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Dev of upcoming Dune RTS went for "cartoonish" art style so looking at a desert planet for hours on end isn't boring

Shifting sands.

The developers of the upcoming Dune real-time strategy game say they went for a "cartoonish" art style so looking at a desert planet for hours on end isn't boring.

Dune: Spice Wars is in development at Northgard maker Shiro Games, and is set on Arrakis - Dune's famous harsh desert planet. The teaser trailer is below:

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Arrakis is a whole lot of sand and not much else, which, Shiro Games said, presents a whole set of problems when it comes to making a video game set upon it.

The answer was to choose a "somewhat cartoonish and bold art style".

"Creating a game on a desert planet has quite a few challenges, one of which is making sure what you look at for a few hours is not bland even if it's just rock and sand," Shiro Games said in a freshly-published FAQ on Steam.

"We spent a lot of time working on the environment and even worked with a geologist specialised in deserts to create things that could exist on such a planet.

"The stylised art direction comes into play by adding things that bring a variety of colours and shapes so that the environment can stay harsh while not getting boring."

Shiro Games has yet to show off gameplay of Dune: Spice Wars, but it has confirmed a day / night cycle, which means players will see the bright orange daylight as well as the blue-ish, dark night.

Shiro Games has also said it has created variations on the default desert theme, including a Red Mesa theme, one based on salt, and a volcanic landscape.

Dune: Spice Wars is based on Frank Herbert's Dune universe, as opposed to any film or TV show.

The game is real-time, but the pace is slower than in a typical RTS, Shiro Games said. You can also pause and fast forward.

There are standard 4X elements, too, such as exploration, territory control, economic growth, combat, politics and spying.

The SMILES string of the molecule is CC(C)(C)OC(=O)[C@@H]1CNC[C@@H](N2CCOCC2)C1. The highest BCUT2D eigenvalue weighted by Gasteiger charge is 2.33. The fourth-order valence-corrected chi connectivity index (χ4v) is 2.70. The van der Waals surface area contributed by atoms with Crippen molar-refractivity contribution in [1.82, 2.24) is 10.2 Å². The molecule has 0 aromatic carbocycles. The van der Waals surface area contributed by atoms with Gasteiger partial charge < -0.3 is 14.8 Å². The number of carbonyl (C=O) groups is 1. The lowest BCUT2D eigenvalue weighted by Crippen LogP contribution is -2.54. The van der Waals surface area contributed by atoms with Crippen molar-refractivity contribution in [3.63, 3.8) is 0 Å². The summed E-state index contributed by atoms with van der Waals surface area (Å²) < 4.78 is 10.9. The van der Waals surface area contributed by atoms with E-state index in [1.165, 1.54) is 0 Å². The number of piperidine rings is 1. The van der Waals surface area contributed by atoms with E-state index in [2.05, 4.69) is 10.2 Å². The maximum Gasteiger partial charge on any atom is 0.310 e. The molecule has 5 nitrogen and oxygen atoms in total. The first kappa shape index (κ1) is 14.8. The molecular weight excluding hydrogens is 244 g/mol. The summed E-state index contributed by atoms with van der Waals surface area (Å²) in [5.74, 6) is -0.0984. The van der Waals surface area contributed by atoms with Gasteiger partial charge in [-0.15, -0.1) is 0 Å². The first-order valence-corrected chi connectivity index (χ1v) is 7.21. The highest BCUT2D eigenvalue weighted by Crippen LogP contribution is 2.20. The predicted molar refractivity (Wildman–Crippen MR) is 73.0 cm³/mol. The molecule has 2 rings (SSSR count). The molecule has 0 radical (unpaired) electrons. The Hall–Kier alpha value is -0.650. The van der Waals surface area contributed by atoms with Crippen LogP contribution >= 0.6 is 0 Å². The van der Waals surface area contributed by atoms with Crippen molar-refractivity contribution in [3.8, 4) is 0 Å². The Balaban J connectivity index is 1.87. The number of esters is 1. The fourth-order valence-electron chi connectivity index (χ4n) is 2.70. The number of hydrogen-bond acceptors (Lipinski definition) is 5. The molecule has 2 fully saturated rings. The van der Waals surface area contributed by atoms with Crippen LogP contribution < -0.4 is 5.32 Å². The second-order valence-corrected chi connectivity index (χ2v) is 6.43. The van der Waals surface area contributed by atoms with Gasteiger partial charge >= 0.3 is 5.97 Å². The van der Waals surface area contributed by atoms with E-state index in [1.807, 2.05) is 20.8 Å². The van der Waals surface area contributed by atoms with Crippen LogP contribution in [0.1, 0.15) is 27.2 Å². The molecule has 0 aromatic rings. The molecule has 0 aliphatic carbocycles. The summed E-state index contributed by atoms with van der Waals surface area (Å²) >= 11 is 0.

As for base building, you can construct buildings in your base of operation, such as Arrakeen for the Atreides. However, this is shown as structures added to the base itself and is interface-based, as Shiro Games put it.

You do not manually place buildings on the ground "as the game is at a much larger scale than your typical RTS", the developer added.

As for the houses, expect to play as House Harkonnen and House Atreides. Shiro Games said it plans to have two other factions at launch, with a fifth faction added during the early access period. Shiro Games is starting with what's in the books, and will take a look at what would work beyond that later (House Ordos, perhaps?).

Meanwhile, maps are procedurally generated, with different options for size, wind strength, sandworm activity and more. Deep deserts are used as a kind of blocking feature (like seas in other games), until you develop technologies to survive longer in the desert, or build a network of airfields. Maps also include unique places readers of the book will recognise, Shiro Games teased.

Multiplayer is planned as an update during early access, and while the campaign will not be in the game during the initial launch, it's planned for early access, too.

Dune Spice Wars is set for launch on PC via Steam at some point this year. Shiro Games will look at other platforms during early access.

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